Congratulations are in order. The coach has just set the all-time mark in victories. What’s more impressive than the long list of victories however, is the way in which he did it. Over the last few decades he has done more than win games. He has molded men with class and dignity.
The coach has been the single most popular figure in the history of the university. But he has been more than popular. He is an almost mythic figure that has created a brand that goes beyond the sports field. The university is as much defined by his legacy and his sport as it is by any academic endeavor. He has stood for a strong ethic and moral decency. In an era when coach after coach goes on to the next big thing, he has remained a stalwart in the community and is an icon in the sport.
All the while, he has never been investigated by the NCAA. He did it the right way and for the right reasons. Everyone around him knows that he is about more than his sport. He is about more than wins and losses. He is about character, and molding boys into men. He is about dignity and respect and honor. For his efforts, he has legions of fans that love him. They honestly love him. They name their children after him. They dream of their sons playing for him someday.
Alas, Joe Paterno will not be coaching anymore because when he was presented with the biggest moral question he ever dealt with, he balked. He passed the buck. He missed an opportunity to bring a friend to justice and he failed all of those that ever loved him. He failed all of those that believed that he stood for anything more than wins and losses and image. I do not know Joe Paterno’s heart. I do not wish to be judged by my worst moment. I do not believe all the good he has done is wiped out because of his failure, but I think the Penn State scandal gives us a chance to step back for a moment and hold off on creating mythical figures out of mortal men.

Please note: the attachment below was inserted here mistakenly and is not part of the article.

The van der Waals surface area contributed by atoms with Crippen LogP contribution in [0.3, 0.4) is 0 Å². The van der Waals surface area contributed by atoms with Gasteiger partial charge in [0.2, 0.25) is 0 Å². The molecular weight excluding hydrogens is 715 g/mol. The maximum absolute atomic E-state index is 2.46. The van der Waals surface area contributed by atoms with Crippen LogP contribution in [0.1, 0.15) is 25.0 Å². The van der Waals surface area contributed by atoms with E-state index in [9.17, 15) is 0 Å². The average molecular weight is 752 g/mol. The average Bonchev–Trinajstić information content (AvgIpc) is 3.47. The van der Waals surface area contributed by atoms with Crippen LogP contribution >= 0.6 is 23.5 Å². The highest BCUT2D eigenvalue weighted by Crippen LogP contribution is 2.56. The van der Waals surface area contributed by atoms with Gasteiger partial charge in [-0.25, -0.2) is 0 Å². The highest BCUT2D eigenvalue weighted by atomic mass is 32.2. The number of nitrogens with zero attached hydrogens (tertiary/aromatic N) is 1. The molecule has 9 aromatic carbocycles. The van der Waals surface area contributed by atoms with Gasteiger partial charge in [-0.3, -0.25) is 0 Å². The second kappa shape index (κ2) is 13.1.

Today, many are pouring adoration upon Mike Krzyzewski. The last few paragraphs, save the last, could as easily be about him as it was about Joe Pa. I’m not saying that we shouldn’t congratulate Coach K. What he has done at Duke is remarkable. It is unfair to Coach K to make any comparisons to Joe Pa right now, but this isn’t about Coach K.
This is about priorities and perspective. This is about idolatry. When we turn humans into mythical creatures, we will almost always be disappointed. The sports world is full of myth. Sports are full of heroes, villains, gods and devils. Maybe as sports fans we need to stop. Let’s stop making these people into more than they are. Maybe then the next time one fails it won’t hurt so much.
Some may say that I’m being cynical, but I don’t need sports figures to be my heroes. When I was a kid I loved Walter Payton. I cheered for him. I wanted to be like him, but he was never my hero. My heroes lived in my house. Let’s all just agree to be grown ups and stop idolizing people because they wear the right uniform or coach on our sideline. Let’s stop putting our faith into coaches and athletes.
As a Christian man, my faith belongs in one place. I still love sports. I love my teams. It matters to me if the Illini or Bears win or lose. But if sports start to come between me and my family, or me and my God, there’s a problem. Let’s stop believing that athletic prowess has any relation to moral righteousness, even (especially?) if said athlete points to the sky or bows on one knee in the middle of the game. It shouldn’t make us love our games any less, but if it does, maybe that’s a good thing.